"Six seasons and a movie" almost didn't happen. As June drew to a close, time was running out to save Community, which NBC had canceled in May. Talks to move the comedy to streaming service Hulu were falling apart, the deal options to keep the show's cast intact expired at the end of the month, and much of the crew and key writers had already moved on to new jobs. Even the comedy's offices on the studio lot had been taken over by a new series: Grace and Frankie, Netflix's upcoming sitcom starring Jane Fonda and Lily Tomlin.
"When a show is canceled, it's usually canceled," says Sony Pictures Television programming president Zack Van Amburg, whose company produces Community.
Lifetime has given a 10-episode order to Marti Noxon's dark comedy Un-Real, the network announced Thursday.
Un-Real offers a behind-the-scene look at the chaos surrounding...
Oliver Hudson and his wife Erinn have welcomed their third child, a baby girl named Rio.
The couple, who wed in 2006, are already parents to...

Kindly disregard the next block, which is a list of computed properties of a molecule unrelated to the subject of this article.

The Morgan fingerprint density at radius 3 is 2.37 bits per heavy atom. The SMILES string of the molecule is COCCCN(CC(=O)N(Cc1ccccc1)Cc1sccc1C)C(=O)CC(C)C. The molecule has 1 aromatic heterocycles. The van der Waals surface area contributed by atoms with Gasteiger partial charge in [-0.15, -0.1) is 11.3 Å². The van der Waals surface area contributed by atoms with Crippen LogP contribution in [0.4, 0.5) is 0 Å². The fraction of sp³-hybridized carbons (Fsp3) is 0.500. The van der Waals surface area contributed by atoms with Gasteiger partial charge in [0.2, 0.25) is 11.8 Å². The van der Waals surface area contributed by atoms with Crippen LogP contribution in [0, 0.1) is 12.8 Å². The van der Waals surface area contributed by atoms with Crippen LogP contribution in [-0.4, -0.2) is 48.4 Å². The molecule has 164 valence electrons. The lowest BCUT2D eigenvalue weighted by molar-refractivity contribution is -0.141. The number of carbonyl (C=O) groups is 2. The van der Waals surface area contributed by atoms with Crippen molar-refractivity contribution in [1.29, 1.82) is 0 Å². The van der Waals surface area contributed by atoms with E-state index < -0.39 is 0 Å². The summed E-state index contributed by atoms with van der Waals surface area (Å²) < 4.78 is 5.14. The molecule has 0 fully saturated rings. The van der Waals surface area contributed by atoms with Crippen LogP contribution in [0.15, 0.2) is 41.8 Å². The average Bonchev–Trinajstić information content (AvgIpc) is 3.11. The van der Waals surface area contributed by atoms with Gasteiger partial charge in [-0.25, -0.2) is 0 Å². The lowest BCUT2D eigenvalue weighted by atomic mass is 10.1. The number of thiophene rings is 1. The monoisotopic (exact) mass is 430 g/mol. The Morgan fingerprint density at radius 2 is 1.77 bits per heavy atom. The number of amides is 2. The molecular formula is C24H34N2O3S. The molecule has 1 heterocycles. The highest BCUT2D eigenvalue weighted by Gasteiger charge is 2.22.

The Voice topped Monday, but fell to a season low for a performance show.
The two-hour episode drew 10.6 million viewers and a 3.4 in the adults 18-to-49 demographic, down 11 percent from last week. Revolution (5.8 million, 1.9) was flat.
Dancing with the Stars' finale performance show (14.7 million, 2.5) grew ...
At 86, Mel Brooks is still the life of the party, a consummate ham and peerless joke-spinning storyteller. "I've come to stop the show," announces the irrepressible comic dynamo as he does just that, breaking into song mid-interview and reinforcing why PBS' American Masters titled its latest must-see career profile Mel Brooks: Make a Noise (Monday, check tvguide.com listings). His brilliant career in TV (Your Show of Shows, Get Smart), the movies and Broadway makes him an overdue American Masters subject, and his unflagging comic energy keeps everyone amused — including an intrusively visible camera crew. "I'm head over heels in love with myself," Brooks says, only half-joking.